8. Electric Orange deducts the money from your account as soon as a bill is sent, meaning you earn no interest on the money between the time the bill is sent and the payee cashes it.  If you sent a large check to a relative who forgets to cash it for a month, this could cause you to lose alot of interest.   Since I have yet to use MySmartCash to actually send a payment, I can’t confirm that they don’t do this but I will say no other bill pay account I’ve ever used (Wells Fargo, Wachovia) deducted the money until the check was actually deposited by the payee.
  9. The MySmartCash bill pay website pops up a dialog to warn you about inactivity prior to logging you out whereas Electric Orange just quietly logs you out.  In addition, Electric Orange seems to time out in about two minutes whereas MySmartCash gives you about 10 minutes.  I much prefer the longer time-out period and pop-up warning of MySmartCash as it gives me a chance to avoid having to go through the trouble of logging in again and navigating back to the bill payment pages as often when I’m paying bills during breaks in some other activity.
  10. Electric Orange is a completely paperless account whereas you can get paper checks for your MySmartCash account.  This matters little to me as I can’t even remember the last time I wrote a paper check.
  11. Quicken recognizes Electric Orange as a checking account, but MySmartCash is an investment account.  This changes where it shows up in your list of accounts which may make it harder to treat it as a checking account.
  12. I’ll mention this next fact even though both accounts behave in the same way but that is because I figure I’m not the only one who can never find an answer to it without making a phone call to customer service:  Quicken can’t be used to upload bill payment instructions to either Electric Orange or MySmartCash, though you could use the fee-based Quicken BillPay.  Yech.

All-in-all, it is starting to look to me like MySmartCash is the better checking account for CHECKING features.  And I think things go even more in its favor when you consider that Fidelity will rebate ATM fees, plus they allow you to sweep your balance into a number of different money market funds that can earn you a higher yield than Electric Orange’s variable rate — which is currently at 1.00% APY.  It is my understanding that MySmartCash will automatically pull that cash back when it’s needed to pay bills.  The one thing that I think I need more research on before seriously using MySmartCash is the timing for transferring money in to, and out of, MySmartCash, and any associated holds that may be placed.  I know ING has relatively high hold times on externally deposited funds but hopefully MySmartCash won’t.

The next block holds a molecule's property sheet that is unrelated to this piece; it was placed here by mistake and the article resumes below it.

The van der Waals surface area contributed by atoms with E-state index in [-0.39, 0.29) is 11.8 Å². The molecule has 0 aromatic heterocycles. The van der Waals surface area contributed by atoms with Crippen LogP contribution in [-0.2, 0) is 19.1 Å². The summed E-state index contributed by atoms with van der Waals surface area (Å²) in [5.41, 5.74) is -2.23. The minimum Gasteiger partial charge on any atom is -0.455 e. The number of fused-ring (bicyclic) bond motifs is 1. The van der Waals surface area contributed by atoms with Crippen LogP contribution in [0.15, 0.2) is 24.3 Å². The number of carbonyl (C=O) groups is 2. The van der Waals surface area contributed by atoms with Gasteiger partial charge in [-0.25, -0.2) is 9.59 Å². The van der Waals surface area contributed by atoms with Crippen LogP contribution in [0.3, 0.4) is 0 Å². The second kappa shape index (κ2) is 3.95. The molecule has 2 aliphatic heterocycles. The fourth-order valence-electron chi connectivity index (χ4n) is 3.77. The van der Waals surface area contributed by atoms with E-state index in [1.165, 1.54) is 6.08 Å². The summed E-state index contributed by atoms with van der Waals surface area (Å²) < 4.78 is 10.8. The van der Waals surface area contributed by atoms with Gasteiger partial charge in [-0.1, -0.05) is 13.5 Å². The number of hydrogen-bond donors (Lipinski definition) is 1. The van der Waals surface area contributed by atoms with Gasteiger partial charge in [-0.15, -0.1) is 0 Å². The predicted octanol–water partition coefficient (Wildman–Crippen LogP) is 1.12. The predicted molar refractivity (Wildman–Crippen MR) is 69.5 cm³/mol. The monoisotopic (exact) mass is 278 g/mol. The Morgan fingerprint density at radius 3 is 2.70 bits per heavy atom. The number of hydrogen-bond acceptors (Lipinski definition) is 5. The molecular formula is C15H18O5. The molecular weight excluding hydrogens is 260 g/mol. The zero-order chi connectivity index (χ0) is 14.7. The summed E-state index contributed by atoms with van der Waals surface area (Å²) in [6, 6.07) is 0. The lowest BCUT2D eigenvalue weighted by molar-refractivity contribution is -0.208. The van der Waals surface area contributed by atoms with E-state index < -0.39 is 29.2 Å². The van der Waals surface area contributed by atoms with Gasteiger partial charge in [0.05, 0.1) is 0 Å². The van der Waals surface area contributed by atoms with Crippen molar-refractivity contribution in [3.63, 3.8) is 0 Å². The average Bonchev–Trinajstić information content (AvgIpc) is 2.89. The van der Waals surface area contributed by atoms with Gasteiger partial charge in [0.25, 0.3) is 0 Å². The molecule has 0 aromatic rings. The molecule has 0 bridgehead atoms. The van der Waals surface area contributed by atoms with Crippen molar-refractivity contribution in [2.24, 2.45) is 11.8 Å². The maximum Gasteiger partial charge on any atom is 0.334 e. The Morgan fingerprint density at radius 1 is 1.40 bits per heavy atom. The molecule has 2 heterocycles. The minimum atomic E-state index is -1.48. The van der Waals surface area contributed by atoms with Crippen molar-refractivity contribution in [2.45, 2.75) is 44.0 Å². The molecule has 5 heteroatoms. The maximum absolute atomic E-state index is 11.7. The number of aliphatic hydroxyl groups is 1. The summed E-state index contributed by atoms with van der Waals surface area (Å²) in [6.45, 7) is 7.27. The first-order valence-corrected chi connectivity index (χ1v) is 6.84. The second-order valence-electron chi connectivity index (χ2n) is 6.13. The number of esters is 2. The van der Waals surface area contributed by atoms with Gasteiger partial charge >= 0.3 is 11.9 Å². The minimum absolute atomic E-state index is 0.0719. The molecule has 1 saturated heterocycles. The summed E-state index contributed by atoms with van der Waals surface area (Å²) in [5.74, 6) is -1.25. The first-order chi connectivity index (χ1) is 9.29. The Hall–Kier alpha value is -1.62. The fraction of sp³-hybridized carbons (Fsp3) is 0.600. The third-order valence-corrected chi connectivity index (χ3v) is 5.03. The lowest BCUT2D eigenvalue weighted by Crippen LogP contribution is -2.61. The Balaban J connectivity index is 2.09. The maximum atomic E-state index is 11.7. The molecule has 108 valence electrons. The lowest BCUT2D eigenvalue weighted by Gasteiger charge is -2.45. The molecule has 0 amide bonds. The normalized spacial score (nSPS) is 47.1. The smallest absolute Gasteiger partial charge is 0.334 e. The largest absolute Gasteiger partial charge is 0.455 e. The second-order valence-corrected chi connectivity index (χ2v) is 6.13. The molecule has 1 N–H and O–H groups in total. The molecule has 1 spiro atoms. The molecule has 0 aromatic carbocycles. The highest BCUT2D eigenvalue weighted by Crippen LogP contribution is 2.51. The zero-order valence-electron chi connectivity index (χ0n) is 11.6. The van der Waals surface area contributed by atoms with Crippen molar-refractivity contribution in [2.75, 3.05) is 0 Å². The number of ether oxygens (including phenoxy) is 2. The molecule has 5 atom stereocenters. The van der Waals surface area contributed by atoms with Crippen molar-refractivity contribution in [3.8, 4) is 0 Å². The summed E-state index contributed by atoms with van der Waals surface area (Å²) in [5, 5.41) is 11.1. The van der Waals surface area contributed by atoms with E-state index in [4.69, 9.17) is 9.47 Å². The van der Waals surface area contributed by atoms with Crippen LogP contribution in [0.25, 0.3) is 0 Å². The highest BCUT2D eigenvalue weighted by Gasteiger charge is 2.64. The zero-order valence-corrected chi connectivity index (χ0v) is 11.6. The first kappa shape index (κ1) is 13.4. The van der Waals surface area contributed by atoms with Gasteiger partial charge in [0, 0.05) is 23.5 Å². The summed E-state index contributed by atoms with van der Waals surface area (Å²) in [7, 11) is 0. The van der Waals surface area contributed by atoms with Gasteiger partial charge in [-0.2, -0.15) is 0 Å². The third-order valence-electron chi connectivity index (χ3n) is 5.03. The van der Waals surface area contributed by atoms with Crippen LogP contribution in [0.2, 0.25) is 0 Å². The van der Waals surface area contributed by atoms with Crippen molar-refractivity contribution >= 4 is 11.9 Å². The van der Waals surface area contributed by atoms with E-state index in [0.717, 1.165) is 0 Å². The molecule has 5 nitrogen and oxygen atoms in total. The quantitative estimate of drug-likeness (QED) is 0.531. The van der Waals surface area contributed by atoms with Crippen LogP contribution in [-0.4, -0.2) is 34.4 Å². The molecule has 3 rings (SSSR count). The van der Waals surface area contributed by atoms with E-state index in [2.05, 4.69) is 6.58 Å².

Tags: Checking

5 responses so far ↓

  1. 1 Erika // 2009.01.08 at 9:42 am

    You’ve got a mistake in #2. You can edit a payee in ING Electric Orange. I’ve changed account numbers plenty of times on a payee.

  2. 2 davmp // 2009.01.09 at 8:35 am

    @Erika Either we have access to different features or we’re talking about something different. I’m specifically talking about the situation where ING recognizes your payee as something in their database (about half of my payees are recognized this way.) I just tried again with one of my payees that was recognized and I can still only change the nickname. I can’t edit the payee name, address, or account number.

  3. 3 LAVANA // 2009.10.19 at 9:25 pm

    Has FIDELITY failed to pay your bills altogether??/ I do not mean late just your payment never happen eventhough you know you put them. Let me know. They really mess me up badly.

    They never paid my water bil, my phone or my utilities. I would like to know if these is happening to other folks.



  4. 4 davmp // 2009.10.20 at 9:36 am

    @Lavana, I’ve never had that problem with Fidelity BillPay. Nor have I ever had a payment arrive late. I’d definitely be very shocked if payments I had scheduled never, ever, arrived.

  5. 5 Anneliese Worlie // 2011.04.17 at 2:24 am

    Simply wanna admit that this is extremely helpful, Thanks for taking your time to write this.